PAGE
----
Simply listing your responsibilities in each job doesn't show that you were good at them. It also doesn't help show which you were particularly good at.  Maybe there was an area you were strong in and were asked to mentor someone else?  Or, were you given additional responsibilities for a job well done?  Tell the story - highlight things like this on your CV.

For each role include an achievements section.  It doesn't have to be long, in fact, it can be just one thing.  Highlighting your achievements in each role will really support your application.  Having a job title means you were simply hired to do a job - achievements show that you were great at it!  Additionally, if you can link these achievements back to the job you are applying for then all the better!

 

Looking for Permanent or Contract work?

For positions across the spectrum of Facilities and Property Management, from junior roles to boardroom level, Catch 22 is here to help find that right job for you. We can provide advice on the whole jobfinding process and help you to present yourself in the best possible way to potential employers.

Can’t see anything you fancy on our current vacancies page? Just give us a call to discuss the sort of position you’re looking for and we will use our industry knowledge to help uncover those hard-to-find jobs that need exceptional candidates.


artificial intelligence

Ensure your CV gets past the AI recruitment robots with these tips

If you’re looking for a job these days, you need to know what an ATS is. It’s an applicant tracking system. Despite its very dull name, it’s a bot you need to know about so that you can stop it from filtering out your CV before it ever gets in front of a human being.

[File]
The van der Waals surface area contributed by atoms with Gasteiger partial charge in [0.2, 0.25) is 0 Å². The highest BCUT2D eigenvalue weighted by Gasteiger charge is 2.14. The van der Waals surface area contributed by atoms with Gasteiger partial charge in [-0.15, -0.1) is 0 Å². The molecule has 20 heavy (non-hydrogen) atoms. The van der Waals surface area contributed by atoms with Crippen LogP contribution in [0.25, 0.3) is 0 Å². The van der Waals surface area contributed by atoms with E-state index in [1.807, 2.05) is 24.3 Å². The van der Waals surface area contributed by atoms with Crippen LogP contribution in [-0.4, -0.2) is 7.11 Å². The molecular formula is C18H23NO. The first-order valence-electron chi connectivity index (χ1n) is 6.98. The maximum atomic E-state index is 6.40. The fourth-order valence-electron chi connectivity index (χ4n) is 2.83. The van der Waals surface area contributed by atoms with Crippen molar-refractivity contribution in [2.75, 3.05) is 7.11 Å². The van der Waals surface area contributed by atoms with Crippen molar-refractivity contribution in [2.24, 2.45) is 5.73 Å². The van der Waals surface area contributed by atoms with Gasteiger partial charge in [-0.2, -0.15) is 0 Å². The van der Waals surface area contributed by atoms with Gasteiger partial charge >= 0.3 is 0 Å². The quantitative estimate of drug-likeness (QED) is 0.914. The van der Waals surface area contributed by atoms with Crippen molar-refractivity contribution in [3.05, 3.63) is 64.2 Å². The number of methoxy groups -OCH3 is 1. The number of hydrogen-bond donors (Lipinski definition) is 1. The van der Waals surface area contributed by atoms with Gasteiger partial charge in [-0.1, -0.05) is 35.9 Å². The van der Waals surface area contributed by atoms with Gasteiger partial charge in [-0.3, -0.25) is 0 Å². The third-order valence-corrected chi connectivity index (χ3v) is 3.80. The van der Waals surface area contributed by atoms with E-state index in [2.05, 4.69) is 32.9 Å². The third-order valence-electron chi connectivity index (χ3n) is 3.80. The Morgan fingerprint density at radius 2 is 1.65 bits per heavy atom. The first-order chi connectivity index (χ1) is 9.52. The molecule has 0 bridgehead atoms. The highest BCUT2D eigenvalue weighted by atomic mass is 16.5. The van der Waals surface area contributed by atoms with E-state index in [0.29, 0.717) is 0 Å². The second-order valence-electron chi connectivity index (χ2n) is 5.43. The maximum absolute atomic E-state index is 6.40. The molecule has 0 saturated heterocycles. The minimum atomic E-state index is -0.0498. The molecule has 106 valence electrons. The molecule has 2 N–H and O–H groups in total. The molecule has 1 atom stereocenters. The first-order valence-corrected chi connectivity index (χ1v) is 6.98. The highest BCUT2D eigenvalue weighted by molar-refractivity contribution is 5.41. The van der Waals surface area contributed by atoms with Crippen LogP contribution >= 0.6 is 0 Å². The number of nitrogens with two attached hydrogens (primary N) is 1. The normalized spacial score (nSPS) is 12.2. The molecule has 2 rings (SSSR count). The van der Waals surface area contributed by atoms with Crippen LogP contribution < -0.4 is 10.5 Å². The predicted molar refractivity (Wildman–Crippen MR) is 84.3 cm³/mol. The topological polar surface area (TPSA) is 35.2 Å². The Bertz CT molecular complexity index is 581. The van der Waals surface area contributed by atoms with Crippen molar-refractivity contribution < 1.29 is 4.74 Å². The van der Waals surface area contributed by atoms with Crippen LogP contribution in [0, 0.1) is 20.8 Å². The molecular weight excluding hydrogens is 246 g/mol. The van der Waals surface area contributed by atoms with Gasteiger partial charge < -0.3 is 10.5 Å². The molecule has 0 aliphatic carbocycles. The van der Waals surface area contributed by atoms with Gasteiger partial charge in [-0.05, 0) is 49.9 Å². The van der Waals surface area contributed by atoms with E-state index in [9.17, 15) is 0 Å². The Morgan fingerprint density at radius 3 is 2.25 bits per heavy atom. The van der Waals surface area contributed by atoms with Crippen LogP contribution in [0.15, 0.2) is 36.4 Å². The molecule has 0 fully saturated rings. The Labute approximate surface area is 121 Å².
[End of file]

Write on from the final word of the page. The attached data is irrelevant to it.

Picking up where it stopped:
These artificial intelligence (AI) bots are working at a slightly more sophisticated level than simply scanning for keywords. They’re able to consider context as well (a bit like a Google search). But they can still be led in the right direction by applicants who know what they’re doing. The important thing is to ensure that the CV still makes sense to the human who reviews it, once it’s got past the bot.

Five hints for bot-proof CVs

1. Make the title big and bold
It should either state the position you want, or make a powerful statement about who you are and what you offer. Limit the text to about 20 words and use a larger font.

2. There’s still a place for keywords
Add a couple of bullet points near the beginning about your expertise. These should contain your most significant keywords. For a facilities management job, you could use those two words, followed by FM in brackets afterwards.

Next, use a “Skills and Attributes” or similar section, to cluster all the keywords that you want the bot to pick up, and the recruiter to focus on later. But remember that you may need to explain why you have included them - so don’t be random. Put your strongest words first, followed by any secondaries.

You can give the keywords some context by providing a couple of concise examples of projects or work achievements that demonstrate how you embody the keyword or have applied it to achieve success.

3. Ensure that you unpack acronyms
For example, if you’ve helped the organisation to redefine its KPIs, write “Key Performance Objectives (KPIs). Note - don’t use a comma before the final s!

4. Don’t overestimate the bot’s cleverness
For example, to a human it’s obvious that a cool graphic box with some focused text looks great. To a bot, this looks like a picture and it may just ignore the entire box. So don’t confuse the poor bot with one-off graphics or original layouts. It’s not that bright.